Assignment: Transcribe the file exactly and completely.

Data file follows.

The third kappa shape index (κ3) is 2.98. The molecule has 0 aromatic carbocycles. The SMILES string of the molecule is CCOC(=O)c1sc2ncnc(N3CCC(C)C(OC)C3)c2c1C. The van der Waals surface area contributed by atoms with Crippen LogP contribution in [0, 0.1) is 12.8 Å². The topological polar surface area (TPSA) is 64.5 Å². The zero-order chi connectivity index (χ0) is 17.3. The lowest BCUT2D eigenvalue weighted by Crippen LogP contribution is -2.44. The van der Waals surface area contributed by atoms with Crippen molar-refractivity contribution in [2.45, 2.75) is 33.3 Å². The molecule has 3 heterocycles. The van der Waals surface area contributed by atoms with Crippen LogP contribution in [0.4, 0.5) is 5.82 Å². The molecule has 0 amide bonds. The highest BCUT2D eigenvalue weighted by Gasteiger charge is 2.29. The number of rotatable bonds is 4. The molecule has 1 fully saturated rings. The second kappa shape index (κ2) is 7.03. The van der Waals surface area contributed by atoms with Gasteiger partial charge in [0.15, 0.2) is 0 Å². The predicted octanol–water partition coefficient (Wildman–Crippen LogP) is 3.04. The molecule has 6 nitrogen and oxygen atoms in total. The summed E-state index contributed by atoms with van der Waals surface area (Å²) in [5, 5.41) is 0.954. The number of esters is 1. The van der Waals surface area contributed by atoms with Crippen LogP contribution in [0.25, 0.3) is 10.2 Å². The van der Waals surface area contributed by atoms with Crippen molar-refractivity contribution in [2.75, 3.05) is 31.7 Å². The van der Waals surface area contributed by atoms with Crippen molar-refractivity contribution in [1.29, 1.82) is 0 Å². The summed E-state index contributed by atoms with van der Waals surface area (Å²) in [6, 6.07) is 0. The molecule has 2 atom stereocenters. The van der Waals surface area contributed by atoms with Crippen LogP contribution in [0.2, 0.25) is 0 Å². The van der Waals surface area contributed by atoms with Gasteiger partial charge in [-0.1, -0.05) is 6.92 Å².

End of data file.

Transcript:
The third kappa shape index (κ3) is 2.98. The molecule has 0 aromatic carbocycles. The SMILES string of the molecule is CCOC(=O)c1sc2ncnc(N3CCC(C)C(OC)C3)c2c1C. The van der Waals surface area contributed by atoms with Crippen LogP contribution in [0, 0.1) is 12.8 Å². The topological polar surface area (TPSA) is 64.5 Å². The zero-order chi connectivity index (χ0) is 17.3. The lowest BCUT2D eigenvalue weighted by Crippen LogP contribution is -2.44. The van der Waals surface area contributed by atoms with Crippen molar-refractivity contribution in [2.45, 2.75) is 33.3 Å². The molecule has 3 heterocycles. The van der Waals surface area contributed by atoms with Crippen LogP contribution in [0.4, 0.5) is 5.82 Å². The molecule has 0 amide bonds. The highest BCUT2D eigenvalue weighted by Gasteiger charge is 2.29. The number of rotatable bonds is 4. The molecule has 1 fully saturated rings. The second kappa shape index (κ2) is 7.03. The van der Waals surface area contributed by atoms with Gasteiger partial charge in [0.15, 0.2) is 0 Å². The predicted octanol–water partition coefficient (Wildman–Crippen LogP) is 3.04. The molecule has 6 nitrogen and oxygen atoms in total. The summed E-state index contributed by atoms with van der Waals surface area (Å²) in [5, 5.41) is 0.954. The number of esters is 1. The van der Waals surface area contributed by atoms with Crippen LogP contribution in [0.25, 0.3) is 10.2 Å². The van der Waals surface area contributed by atoms with Crippen molar-refractivity contribution in [2.75, 3.05) is 31.7 Å². The van der Waals surface area contributed by atoms with Crippen molar-refractivity contribution in [1.29, 1.82) is 0 Å². The summed E-state index contributed by atoms with van der Waals surface area (Å²) in [6, 6.07) is 0. The molecule has 2 atom stereocenters. The van der Waals surface area contributed by atoms with Crippen LogP contribution in [0.2, 0.25) is 0 Å². The van der Waals surface area contributed by atoms with Gasteiger partial charge in [-0.1, -0.05) is 6.92 Å².